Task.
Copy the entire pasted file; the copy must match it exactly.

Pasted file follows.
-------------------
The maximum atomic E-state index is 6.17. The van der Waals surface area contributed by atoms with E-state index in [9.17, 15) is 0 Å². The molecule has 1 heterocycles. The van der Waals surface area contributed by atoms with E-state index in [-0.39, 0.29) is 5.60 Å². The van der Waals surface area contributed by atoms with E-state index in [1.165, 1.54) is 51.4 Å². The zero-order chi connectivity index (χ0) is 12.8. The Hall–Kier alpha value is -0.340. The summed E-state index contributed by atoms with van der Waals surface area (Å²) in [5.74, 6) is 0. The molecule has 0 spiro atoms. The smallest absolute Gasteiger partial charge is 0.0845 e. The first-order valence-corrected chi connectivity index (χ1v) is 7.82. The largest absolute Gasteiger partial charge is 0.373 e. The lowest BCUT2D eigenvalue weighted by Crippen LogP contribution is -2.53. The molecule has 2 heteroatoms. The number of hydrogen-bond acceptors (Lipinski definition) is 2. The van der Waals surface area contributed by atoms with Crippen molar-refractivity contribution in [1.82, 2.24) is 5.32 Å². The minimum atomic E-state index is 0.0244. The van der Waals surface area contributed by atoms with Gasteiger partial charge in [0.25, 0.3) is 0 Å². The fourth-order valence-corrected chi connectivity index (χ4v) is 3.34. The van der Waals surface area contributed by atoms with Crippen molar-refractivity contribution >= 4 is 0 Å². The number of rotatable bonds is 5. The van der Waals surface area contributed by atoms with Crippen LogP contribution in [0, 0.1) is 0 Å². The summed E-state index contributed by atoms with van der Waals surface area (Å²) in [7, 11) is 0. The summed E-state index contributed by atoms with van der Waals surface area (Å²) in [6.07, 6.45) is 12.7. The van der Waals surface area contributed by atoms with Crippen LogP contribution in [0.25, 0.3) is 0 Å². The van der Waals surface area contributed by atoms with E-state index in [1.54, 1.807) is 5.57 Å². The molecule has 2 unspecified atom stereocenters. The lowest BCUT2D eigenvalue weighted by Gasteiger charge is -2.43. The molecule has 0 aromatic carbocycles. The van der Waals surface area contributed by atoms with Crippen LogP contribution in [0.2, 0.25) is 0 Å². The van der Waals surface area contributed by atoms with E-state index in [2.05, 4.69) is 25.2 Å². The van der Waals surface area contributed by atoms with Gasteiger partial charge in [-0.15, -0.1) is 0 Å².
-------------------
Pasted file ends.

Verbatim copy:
The maximum atomic E-state index is 6.17. The van der Waals surface area contributed by atoms with E-state index in [9.17, 15) is 0 Å². The molecule has 1 heterocycles. The van der Waals surface area contributed by atoms with E-state index in [-0.39, 0.29) is 5.60 Å². The van der Waals surface area contributed by atoms with E-state index in [1.165, 1.54) is 51.4 Å². The zero-order chi connectivity index (χ0) is 12.8. The Hall–Kier alpha value is -0.340. The summed E-state index contributed by atoms with van der Waals surface area (Å²) in [5.74, 6) is 0. The molecule has 0 spiro atoms. The smallest absolute Gasteiger partial charge is 0.0845 e. The first-order valence-corrected chi connectivity index (χ1v) is 7.82. The largest absolute Gasteiger partial charge is 0.373 e. The lowest BCUT2D eigenvalue weighted by Crippen LogP contribution is -2.53. The molecule has 2 heteroatoms. The number of hydrogen-bond acceptors (Lipinski definition) is 2. The van der Waals surface area contributed by atoms with Crippen molar-refractivity contribution in [1.82, 2.24) is 5.32 Å². The minimum atomic E-state index is 0.0244. The van der Waals surface area contributed by atoms with Gasteiger partial charge in [0.25, 0.3) is 0 Å². The fourth-order valence-corrected chi connectivity index (χ4v) is 3.34. The van der Waals surface area contributed by atoms with Crippen molar-refractivity contribution >= 4 is 0 Å². The number of rotatable bonds is 5. The van der Waals surface area contributed by atoms with Crippen LogP contribution in [0, 0.1) is 0 Å². The summed E-state index contributed by atoms with van der Waals surface area (Å²) in [7, 11) is 0. The summed E-state index contributed by atoms with van der Waals surface area (Å²) in [6.07, 6.45) is 12.7. The van der Waals surface area contributed by atoms with Crippen LogP contribution in [0.25, 0.3) is 0 Å². The van der Waals surface area contributed by atoms with E-state index in [1.54, 1.807) is 5.57 Å². The molecule has 2 unspecified atom stereocenters. The lowest BCUT2D eigenvalue weighted by Gasteiger charge is -2.43. The molecule has 0 aromatic carbocycles. The van der Waals surface area contributed by atoms with Crippen LogP contribution in [0.2, 0.25) is 0 Å². The van der Waals surface area contributed by atoms with E-state index in [2.05, 4.69) is 25.2 Å². The van der Waals surface area contributed by atoms with Gasteiger partial charge in [-0.15, -0.1) is 0 Å².